COMMONWEALTH ACT No. 55

AN ACT TO AMEND SECTION ONE OF ACT NUMBERED THIRTY-SEVEN HUNDRED AND THIRTY-SIX, BY PROVIDING THAT THE PROVISIONS OF THE SAID ACT SHALL NOT APPLY TO CASES INVOLVING LIABILITY FOR ANY TAX, DUTY, OR CHARGE COLLECTIBLE UNDER ANY LAW ADMINISTERED BY THE BUREAU OF CUSTOMS OR THE BUREAU OF INTERNAL REVENUE

Be it enacted by the National Assembly of the Philippines:

Section 1. Section one of Act Numbered Thirty-seven hundred and thirty-six is hereby amended so as to read as follows:

"SECTION 1. Construction. Any person interested under a deed, contract or other written instrument, or whose rights are affected by a statute, may bring an action in a Court of First Instance to determine any question of construction or validity arising under such deed, contract, instrument or statute and for a declaration of his rights or duties thereunder: Provided, however, That the provisions of this Act shall not apply to cases where a taxpayer questions his liability for the payment of any tax, duty, or charge collectible under any law administered by the Bureau of Customs or the Bureau of Internal Revenue."

Section 2. This Act shall take effect upon its approval.

Approved, October 17, 1936.


      1Words in bold in the text above are amendments introduced by CA 55 to Act 3736. The Supreme Court held in the case of National Dental Supply Co. v. Meer, 90 Phil. 265-269 (1951) that the above amendments are "still in full force and effect."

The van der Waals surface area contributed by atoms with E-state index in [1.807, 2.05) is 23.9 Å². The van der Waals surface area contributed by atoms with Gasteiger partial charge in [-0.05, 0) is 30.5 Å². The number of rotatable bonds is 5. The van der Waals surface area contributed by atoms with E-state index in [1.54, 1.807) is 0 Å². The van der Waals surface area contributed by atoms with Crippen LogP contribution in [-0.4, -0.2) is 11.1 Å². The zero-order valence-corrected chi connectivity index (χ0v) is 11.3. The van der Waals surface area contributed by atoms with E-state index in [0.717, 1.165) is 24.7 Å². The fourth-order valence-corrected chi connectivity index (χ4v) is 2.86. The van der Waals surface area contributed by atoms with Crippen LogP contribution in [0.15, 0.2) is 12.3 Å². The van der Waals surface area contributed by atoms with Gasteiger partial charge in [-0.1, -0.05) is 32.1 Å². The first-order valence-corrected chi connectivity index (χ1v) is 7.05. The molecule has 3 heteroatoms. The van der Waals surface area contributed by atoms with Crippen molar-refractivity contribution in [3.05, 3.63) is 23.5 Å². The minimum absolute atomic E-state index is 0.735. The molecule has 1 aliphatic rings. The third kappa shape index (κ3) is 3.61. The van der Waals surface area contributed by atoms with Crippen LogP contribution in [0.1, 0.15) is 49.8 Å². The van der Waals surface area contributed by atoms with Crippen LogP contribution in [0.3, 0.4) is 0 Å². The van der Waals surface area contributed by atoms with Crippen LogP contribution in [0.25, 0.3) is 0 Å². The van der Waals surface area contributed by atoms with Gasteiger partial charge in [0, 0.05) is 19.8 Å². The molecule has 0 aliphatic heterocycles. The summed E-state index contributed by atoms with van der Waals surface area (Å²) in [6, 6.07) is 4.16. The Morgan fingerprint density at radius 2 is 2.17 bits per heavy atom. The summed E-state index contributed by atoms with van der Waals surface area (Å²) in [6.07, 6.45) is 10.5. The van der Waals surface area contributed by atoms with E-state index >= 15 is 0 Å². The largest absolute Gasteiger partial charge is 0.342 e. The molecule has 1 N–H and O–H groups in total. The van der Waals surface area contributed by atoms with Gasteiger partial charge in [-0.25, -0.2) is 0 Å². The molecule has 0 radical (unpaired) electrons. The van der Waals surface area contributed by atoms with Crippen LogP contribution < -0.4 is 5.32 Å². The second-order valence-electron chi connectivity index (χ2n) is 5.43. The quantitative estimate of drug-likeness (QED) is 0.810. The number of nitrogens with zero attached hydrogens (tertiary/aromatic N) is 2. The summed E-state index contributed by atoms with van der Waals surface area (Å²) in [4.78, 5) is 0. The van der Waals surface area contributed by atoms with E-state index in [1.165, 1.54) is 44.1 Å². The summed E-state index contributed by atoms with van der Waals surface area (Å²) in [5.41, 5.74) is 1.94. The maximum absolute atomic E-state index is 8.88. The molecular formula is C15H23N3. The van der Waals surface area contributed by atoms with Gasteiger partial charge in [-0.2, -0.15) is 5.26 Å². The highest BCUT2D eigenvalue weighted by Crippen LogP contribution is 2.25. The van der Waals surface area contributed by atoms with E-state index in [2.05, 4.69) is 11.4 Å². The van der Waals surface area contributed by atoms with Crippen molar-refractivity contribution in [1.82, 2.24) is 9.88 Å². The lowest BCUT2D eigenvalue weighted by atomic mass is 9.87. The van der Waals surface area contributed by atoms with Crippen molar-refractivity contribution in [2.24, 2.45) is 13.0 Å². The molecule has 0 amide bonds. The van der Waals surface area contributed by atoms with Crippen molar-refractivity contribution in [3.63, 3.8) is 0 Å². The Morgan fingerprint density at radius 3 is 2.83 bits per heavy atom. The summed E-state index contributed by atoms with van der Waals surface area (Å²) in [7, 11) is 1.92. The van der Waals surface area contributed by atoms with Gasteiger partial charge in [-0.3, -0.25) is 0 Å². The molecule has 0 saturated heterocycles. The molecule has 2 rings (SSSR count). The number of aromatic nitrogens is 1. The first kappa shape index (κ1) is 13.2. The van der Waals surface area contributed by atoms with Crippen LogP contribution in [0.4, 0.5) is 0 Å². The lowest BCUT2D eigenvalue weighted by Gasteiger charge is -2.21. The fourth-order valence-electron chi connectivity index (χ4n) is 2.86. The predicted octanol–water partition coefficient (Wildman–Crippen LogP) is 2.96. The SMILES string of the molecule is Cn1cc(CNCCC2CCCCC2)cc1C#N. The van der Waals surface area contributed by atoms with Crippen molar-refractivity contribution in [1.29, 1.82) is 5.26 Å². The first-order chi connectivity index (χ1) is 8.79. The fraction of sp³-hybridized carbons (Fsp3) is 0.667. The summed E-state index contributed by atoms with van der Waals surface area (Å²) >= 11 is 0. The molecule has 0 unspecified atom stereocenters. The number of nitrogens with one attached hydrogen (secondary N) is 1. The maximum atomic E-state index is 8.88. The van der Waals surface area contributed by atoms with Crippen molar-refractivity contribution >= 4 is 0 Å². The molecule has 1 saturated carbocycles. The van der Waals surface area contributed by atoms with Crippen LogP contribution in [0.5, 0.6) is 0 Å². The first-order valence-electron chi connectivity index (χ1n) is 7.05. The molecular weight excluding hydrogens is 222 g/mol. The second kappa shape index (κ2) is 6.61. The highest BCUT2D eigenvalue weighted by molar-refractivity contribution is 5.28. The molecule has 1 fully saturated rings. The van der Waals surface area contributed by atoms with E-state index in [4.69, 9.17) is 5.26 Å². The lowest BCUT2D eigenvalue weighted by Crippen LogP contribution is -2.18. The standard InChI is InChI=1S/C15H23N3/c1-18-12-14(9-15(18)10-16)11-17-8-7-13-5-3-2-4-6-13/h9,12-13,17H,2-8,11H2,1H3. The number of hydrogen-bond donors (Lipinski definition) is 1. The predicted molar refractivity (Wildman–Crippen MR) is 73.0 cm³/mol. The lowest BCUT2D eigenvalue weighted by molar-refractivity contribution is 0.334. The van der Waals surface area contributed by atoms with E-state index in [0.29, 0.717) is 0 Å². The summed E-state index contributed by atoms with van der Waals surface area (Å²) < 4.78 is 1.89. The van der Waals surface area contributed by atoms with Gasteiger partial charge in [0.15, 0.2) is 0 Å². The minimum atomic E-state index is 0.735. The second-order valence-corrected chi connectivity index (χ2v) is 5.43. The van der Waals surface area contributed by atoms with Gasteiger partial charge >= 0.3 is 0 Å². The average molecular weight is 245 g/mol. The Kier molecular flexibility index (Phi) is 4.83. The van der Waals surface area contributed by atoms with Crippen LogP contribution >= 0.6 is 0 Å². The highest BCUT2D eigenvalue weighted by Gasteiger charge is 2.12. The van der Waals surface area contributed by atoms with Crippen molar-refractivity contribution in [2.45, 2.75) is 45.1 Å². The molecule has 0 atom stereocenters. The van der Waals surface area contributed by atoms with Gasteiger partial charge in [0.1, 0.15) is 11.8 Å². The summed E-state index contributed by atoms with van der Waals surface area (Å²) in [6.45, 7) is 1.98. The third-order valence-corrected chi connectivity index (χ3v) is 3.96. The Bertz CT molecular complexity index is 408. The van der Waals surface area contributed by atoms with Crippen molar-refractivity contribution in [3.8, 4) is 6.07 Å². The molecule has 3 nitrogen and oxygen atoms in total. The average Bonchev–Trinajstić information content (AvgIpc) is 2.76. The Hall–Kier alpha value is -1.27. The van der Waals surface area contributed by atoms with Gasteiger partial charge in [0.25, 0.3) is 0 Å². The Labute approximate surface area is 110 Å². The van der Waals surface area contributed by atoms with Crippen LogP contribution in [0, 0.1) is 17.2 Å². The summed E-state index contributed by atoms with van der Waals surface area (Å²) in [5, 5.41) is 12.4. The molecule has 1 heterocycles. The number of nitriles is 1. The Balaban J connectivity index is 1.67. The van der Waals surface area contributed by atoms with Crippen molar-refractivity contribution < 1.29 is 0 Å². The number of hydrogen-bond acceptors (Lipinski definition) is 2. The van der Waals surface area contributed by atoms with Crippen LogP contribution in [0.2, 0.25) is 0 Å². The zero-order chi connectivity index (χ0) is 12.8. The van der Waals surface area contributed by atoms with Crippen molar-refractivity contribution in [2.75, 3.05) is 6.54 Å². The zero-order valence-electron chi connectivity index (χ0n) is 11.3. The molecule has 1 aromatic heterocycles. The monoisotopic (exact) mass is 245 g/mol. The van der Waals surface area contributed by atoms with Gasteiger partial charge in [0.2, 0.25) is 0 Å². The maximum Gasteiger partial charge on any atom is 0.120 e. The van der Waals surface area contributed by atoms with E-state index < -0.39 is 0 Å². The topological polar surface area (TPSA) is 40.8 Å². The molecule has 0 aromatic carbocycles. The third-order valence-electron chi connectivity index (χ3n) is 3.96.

According to the Court:"the failure to incorporate the above proviso in section 1, rule 66, is not due to an intentional to repeal it but rather to the desire to leave its application to the sound discretion of the court, which is the sole arbiter to determine whether a case is a meritorious or not. And even if it be desire to incorporate it in rule 66, it is doubted if it could be done under the rule-making power of the Supreme Court considering that the nature of said proviso is substantive and not adjective, its purpose being to lay down a policy as to the right of a taxpayer to contest the collection of taxes on the part of a revenue officer or of the Government. With the adoption of said proviso, our law-making body has asserted its policy on the matter, which is to prohibit a taxpayer to question his ability for the payment of any tax that may be collected by the Bureau of Internal Revenue. xxx"
      The ruling in the above cited case was reiterated in the case of Rodriguez v. Blaquera, L-13941, September 30, 1960, 60 O.G. No. 11, pp. 1563-1566.


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